Nvidia countersues Intel over chipset license

This is getting interesting. Last month, Intel filed a lawsuit against Nvidia over a chipset licensing dispute. In short, Nvidia believes its license agreement with Intel allows it to produce chipsets for Intel CPUs with integrated memory controllers (like the Core i7), but Intel disagrees.

Well, Nvidia says it has now filed a countersuit against Intel, alleging that Intel is breaching the aforementioned license by trying to block Nvidia from making Core i7 chipsets. And here’s the interesting part: Nvidia threatens to “terminate Intel’s license to NVIDIA’s valuable patent portfolio.”

Nvidia explains itself later in the press release, saying Intel “took a license to NVIDIA’s rich portfolio of 3D, GPU, and other computing patents” in return for the 2004 chipset license. If Nvidia is victorious, it could put a damper—or collect hefty royalties—on sales of not just Intel’s integrated GPUs, but also upcoming Larrabee discrete graphics processors.

This licensing spat sounds a bit like the ongoing dispute between Intel and AMD over the two firms’ cross-licensing agreement. Intel thinks AMD violated the agreement when it spun off its foundry business, but AMD believes its competitor’s threats to revoke the agreement are themselves grounds for the revocation of Intel’s licenses to AMD technology. And, as we all know, Intel uses AMD’s x86-64 tech in most of its shipping processors.

Comments closed
    • kamikaziechameleon
    • 14 years ago

    intel is strategizing like germany in WWII they have started a war on two fronts and can’t hope to win. either war being lost could result in the other being lost, ultimately damaging intel drastically.

    My biggest bif with intel is there socket scheme, so what is really the socket for the future desktop consumer/enthusiast market, i7, or i5, why even have two different sockets?

    • pluscard
    • 14 years ago

    Intel has a long “history”.

    -In 1993, AMD got a new trial because of “discovery abuse” by Intel.

    -In 2007 Intel “lost” thousands of emails that were under subpoena, in the 2005 antitrust suit.

    -Intel has been found by the FTC in 3 different countries around the world with antitrust abuses. (Japan, Korea, and the EU)

    Intel is not “wrong” because it’s big, but history shows a clear pattern of abuse.

    • DrDillyBar
    • 14 years ago

    Just because Intel is big doesn’t mean it’s wrong.

    • MadManOriginal
    • 14 years ago

    Nice double meaning wrt printing money.

    • pluscard
    • 14 years ago

    Just for some perspective – here is some Intel/AMD litigation history:

    September 23, 1990 Intel sought injunctive relief and damages with respect to AMD’s 80C287, a math coprocessor designed to function with the 80286. Intel claimed copyright infringement by AMD on certain Intel microcode.
    June 17, 1992 Jury determined that AMD did not have the right to use Intel microcode in the 80C287.

    ._[http://www.amd.com/us-en/assets/content_type/DownloadableAssets/AMD_-_Intel_Litigation_History.pdf<]§

    • UberGerbil
    • 14 years ago

    Last I checked, AMD can’t just print money. That’s reserved for Intel (and maybe Microsoft, once upon a time).

    • A_Pickle
    • 14 years ago

    In other words, Intel, you aren’t the totally boss mutha****a you thought you were. Now put the piece down, take a hit from the bong, and just make some bitchin’ processors.

    Is that so hard?

    • bdwilcox
    • 14 years ago

    Hey, if it’s good enough for the US government…

    • LovermanOwens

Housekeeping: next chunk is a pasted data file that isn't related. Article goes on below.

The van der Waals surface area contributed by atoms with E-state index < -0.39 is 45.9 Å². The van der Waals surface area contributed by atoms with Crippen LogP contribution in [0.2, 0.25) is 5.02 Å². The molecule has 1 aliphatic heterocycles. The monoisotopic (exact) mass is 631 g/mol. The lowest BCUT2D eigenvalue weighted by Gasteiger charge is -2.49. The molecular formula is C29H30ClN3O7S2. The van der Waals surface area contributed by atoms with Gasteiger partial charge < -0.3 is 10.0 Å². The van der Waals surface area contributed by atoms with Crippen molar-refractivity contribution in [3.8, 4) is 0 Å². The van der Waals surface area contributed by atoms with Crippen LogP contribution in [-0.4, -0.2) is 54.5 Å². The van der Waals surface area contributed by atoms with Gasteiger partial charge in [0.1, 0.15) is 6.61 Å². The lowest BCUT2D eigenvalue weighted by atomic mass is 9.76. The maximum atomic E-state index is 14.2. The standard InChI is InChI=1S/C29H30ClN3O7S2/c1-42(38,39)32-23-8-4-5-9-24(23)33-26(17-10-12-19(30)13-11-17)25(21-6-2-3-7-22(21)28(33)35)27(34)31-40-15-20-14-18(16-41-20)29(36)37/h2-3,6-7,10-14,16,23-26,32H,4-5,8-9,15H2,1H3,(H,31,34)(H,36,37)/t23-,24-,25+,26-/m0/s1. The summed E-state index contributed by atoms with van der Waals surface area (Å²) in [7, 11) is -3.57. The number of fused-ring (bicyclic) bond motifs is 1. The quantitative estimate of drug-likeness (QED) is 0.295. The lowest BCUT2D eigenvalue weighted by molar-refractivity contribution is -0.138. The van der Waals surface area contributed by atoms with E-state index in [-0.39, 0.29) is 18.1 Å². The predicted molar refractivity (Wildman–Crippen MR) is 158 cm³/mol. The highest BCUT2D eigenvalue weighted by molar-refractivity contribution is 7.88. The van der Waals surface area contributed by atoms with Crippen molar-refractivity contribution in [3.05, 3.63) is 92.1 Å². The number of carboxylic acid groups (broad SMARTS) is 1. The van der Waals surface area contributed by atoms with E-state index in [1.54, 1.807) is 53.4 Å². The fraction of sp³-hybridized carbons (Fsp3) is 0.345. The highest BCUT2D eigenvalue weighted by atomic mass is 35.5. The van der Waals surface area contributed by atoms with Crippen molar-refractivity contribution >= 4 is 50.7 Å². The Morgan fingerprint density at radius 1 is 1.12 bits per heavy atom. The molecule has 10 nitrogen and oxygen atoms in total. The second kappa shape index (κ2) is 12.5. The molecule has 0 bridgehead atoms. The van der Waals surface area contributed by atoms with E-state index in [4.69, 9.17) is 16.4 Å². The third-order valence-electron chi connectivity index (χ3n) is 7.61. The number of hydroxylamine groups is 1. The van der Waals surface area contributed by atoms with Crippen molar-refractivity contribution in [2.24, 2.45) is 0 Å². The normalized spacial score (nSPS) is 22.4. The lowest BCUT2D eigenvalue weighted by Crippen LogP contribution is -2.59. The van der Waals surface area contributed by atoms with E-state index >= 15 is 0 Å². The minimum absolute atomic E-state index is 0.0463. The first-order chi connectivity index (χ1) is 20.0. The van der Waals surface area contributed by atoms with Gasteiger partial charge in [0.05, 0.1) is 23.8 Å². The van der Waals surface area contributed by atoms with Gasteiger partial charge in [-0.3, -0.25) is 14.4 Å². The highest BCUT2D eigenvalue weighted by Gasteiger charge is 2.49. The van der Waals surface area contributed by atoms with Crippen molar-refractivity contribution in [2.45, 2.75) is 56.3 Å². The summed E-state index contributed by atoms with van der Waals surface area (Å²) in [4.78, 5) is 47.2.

• 14 years ago

    I thought that Nvidia’a IGP was better then Intel’s across the board? So at least they have that and SLI going for them. Plus you can’t forget their silly rebranding strategies, over-expensive top end GPU’s, and weight they pull with most game developers (for ex: Assissan’s Creed patch controversy)

    • LovermanOwens
    • 14 years ago

    I wasn’t saying it was relevant, i was just suggesting that it would be perfect karma if they get nailed for their prior (imo) wrongdoings

    • UberGerbil
    • 14 years ago

    Yeah, a $2B company with $5B in debt should buy a $4B company. That would be a neat…trick.

    • UberGerbil
    • 14 years ago

    Yeah, AMD+nVidia made more sense technically and strategically, but not not monetarily (and I don’t think the clash of egos would’ve worked either). nVidia was one of AMD’s earliest and best allies in the original Opteron era.

    • UberGerbil
    • 14 years ago

    They may not be able to build a competitive GPU in the future without infringing on nVIdia’s patents. That they’re not using them in their current IGPs (which were designed several years ago) tells you nothing about what they may be designing now.

    • grantmeaname
    • 14 years ago

    they tried, but then their market cap died and they bought ATi

    • grantmeaname
    • 14 years ago

    why would they have signed a patent agreement and not used any of the patents? that’s just stupid.

    • Meadows
    • 14 years ago

    I bet intel uses at least some of nVidia’s ideas in their graphics, or else the issue wouldn’t have surfaced. Believe it or not, a lot of people use intel graphics, offices may depend on it as the /[

    • no51
    • 14 years ago

    For Nvidia suing AMD go to page 129
    For AMD suing Nvidia go to page 283
    For Via coming in from behind and beating everyone, go to page a doctor because you’re probably delusional.

    • ludi
    • 14 years ago

    I should buy a Ferrari. That would also be neat.

    • SubSeven
    • 14 years ago

    Think of it this way… even if they do have internal council (which they do), these internal lawyers will have a crap load more work to do. The odds are more lawyers will be needed (hence the winner part) to tackle this very large case. Furthermore, as others have stated, in large disputes like this that go on for years at time, external parties are always consulted. Again, lawyers are the winners.